Surveillance of Surgical Site Infections at The Aga Khan University Hospital, Nairobi

Victor Odhiambo Dinda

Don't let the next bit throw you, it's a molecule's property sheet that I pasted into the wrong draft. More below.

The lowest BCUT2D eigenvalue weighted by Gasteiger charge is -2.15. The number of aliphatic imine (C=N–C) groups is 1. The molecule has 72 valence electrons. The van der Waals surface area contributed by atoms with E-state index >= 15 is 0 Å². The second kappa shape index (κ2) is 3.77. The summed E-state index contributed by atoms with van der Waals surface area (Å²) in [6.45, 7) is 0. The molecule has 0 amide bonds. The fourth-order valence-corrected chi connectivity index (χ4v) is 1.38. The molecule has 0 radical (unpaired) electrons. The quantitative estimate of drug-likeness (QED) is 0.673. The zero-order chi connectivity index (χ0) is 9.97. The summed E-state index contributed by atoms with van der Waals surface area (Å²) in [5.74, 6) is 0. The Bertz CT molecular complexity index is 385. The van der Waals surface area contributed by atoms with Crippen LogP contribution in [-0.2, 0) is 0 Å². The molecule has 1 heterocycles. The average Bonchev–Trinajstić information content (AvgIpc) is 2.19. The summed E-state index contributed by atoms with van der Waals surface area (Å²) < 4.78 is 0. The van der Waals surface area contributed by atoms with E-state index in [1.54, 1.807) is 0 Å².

Surgical site infections (SSI) remain a major clinical problem contributing to significantly high morbidity, mortality, and patient hospital costs. Post-operative infections have always been a feature of human life and sepsis in modern surgery continues to be a significant problem for healthcare practitioners across the globe. Patients that are undergoing surgery or surgical procedures are at risk of acquiring infection at the site of incision as result of the same procedure. SSIs are real risks associated with any surgical procedure and represent a significant burden contributing to morbidity and mortality, and increased cost to health services around the world. Despite Surgical site infection being a relatively serious problem in our health institution, there are scanty published reports on the bacterial pathogens (especially their antibiograms or molecular epidemiology) that are involved in SSIs in our local hospitals. The sporadic reports from the public sector hospitals are mainly from the Microbiology laboratory records which may not show the complete clinical picture. These reports from the records have been used to estimate or predict this predicament. This study aimed at determining the occurrence of SSI, pathogens associated with SSI, the antibiograms of the causative pathogens and specific risk factors associated with SSI at Aga Khan University Hospital, Nairobi (AKUH-N). It was a prospective observational study with patient follow-up until the 30th postoperative day, carried out at AKUH-N. The study recruited 175 respondents (patients) admitted for general surgical procedures from March 2008 to December 2008 at the hospital and were eligible to take part in the study. To eligible respondents, questionnaires were administered; preoperative and intra-operative samples were obtained for culture. After surgery patients were observed for symptoms of infection. Reviews were done through theconsulting clinics, breast clinic and casualty dressing clinic. In cases of infection, pus swabs were obtained for culture. All the samples were transported to the laboratory for culture. Cultures were done using standard bacteriological procedures. The samples were cultured in Blood agar, MacConkey and Chocolate agar. Sensitivity was done on Mueller Hinton Agar medium. Disc diffusion was used to determine the antimicrobial susceptibility patterns to a panel of commonly available drugs against the pathogens implicated in the infection. Patients’ data were managed using EPI-INFO statistical program and analyzed using SPSS version 17, mean, median, frequencies and cross tabs were used to interpret the data. The findings were presented in tables and pie chart. The study found out that the SSI incidence rate was 6.8%. Pathogens isolated from SSI included S. aureus (30%), Coagulase negative Staphylococcus (16%), Klyuvera spp. (13%), E. coli (13%), P. aeruginosa (13%), Klebsiella spp. (9%) and other Gram negative. S. aureus was the most prevalent pathogen isolated from infected surgical site with 10% ORSA rate. Vancomycin was potent on Gram positive bacteria. Preoperative stay ≥ 2days (p=0.002) and wound class (p=0.003) at p< 0.05 (95% confidence interval) were the risk factors associated with SSI among patients admitted for general surgical procedure at the hospital during the study period. From the findings of this study, it can be concluded that incidence rate of SSI of 6.8% is relatively lower than documented SSI incidence rates in other studies in the Kenya. S. aureus (30%) is the most prevalent pathogens associated with SSI at AKUH-N, similar to findings from other studies done in the region. Ampicillin and Cotrimoxazole are not potent against pathogens associated with SSI in AKUH-N. Prolonged hospital stay and dirty wounds are the main risk associated with post surgical sepsis at the AKUH-N.


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